Natural Gas Europe Points to Clashing Gas Hub Ambitions of Bulgaria, GreeceOpinions | June 1, 2015, Monday // 15:23| views
Natural Gas Europe pointed to the clashing gas hub ambitions of Bulgaria and Greece in a publication, which was released on Monday.
The publication starts by stating that Bulgaria and Greece have in the past few years demonstrated a will of combining forces and considered themselves as integral parts of a wider interconnected gas transit system.
At present, it was becoming evident that the two countries have diverging viewpoints and strategies, which will eventually clash as the two counties compete for obtaining natural gas hub presence in the Balkans.
In the view of Natural Gas Europe, Greece is actively promoting both the Trans-Adriatic Pipeline (TAP) and the substitute of the cancelled South Stream – Turkish Stream.
The country is also airing the idea of resurrecting the Italy-Greece Interconnector (ITGI), which was initially projected to bring gas from Azerbaijan through western Greece to southern Italy via the Adriatic Sea.
Greek authorities propose for Turkish Stream to pass through the country as “Greek Stream” and then it will diverge into two branches – one main route towards the north via Macedonia and Serbia and another one towards Italy, which is to connect with the ITGI.
The publication reveals that ITGI is eligible for funding under the EU's Projects of Common Interest (PCI) and half of it is already owned by the Italian Edison, a subsidiary of French EDF.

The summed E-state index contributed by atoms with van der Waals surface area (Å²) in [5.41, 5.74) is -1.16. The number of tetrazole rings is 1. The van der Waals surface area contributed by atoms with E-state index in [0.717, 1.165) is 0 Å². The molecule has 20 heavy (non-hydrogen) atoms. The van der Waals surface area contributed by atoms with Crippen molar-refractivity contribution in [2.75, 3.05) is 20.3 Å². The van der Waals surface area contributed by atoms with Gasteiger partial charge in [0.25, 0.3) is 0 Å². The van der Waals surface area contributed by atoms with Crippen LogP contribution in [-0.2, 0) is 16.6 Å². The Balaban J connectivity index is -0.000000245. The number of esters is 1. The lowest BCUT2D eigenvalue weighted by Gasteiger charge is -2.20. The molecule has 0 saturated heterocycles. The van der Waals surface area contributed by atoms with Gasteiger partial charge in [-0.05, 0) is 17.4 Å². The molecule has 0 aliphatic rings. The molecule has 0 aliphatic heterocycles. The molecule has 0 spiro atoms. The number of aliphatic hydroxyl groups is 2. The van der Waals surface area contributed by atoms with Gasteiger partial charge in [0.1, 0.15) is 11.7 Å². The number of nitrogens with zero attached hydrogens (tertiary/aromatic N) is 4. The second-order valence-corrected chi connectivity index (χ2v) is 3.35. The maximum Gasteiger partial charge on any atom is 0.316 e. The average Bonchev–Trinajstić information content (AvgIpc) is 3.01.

The majority of the Turk-Greek stream will be directed towards the Austrian gas hub of Baumgarten, but it will also supply the traversing countries of the Balkans and Hungary as well as the market in northern Italy.
Greek Energy Minister Panayiotis Lafazanis considers that this will boost the ambition for Greek gas hub in the north of the country due to the simultaneous introduction of TAP and LNG.
The city of Thessaloniki has been identified as the likely location of the hub, where Greek Stream will diverge into its two proposed routes.
At the same time Bulgaria has its own priorities, which are opposite to the Greek ones with the idea for reviving the Nabucco project for bringing gas from Iran to Europe.
This can become a viable option in case the embargo is lifted and Iranian President Hassan Rouhani succeeds in convincing the country's establishment to export gas to Europe.
The Bulgarian Embassy in Tehran has led the dialogue, while the government in Sofia is eager to contact Rouhani.
Meanwhile, Bulgaria is attempting to construct the necessary gas hub infrastructure, which requires underground storage facilities and new transmission networks.
The country is relying on being granted funding under the EUR 315 B Investment Plan of European Commission President Jean-Claude Juncker.
Despite the diverging aims of both countries, there are increased efforts to construct the interconnector between Bulgaria and Greece.
At the same time, an agreement has also been reached on the Vertical Gas Corridor together with the governments of Romania and Hungary.
The publication concludes that in line with the unstable international climate in Eurasia and the clashes between global energy systems the two countries are investing efforts to acquire a leading position in the gas hub race within the EU.
At the end a warning is issued that both countries fail to recognise that their competition will be beneficial to Turkey, which strengthens its position as the unchallenged gas hub.
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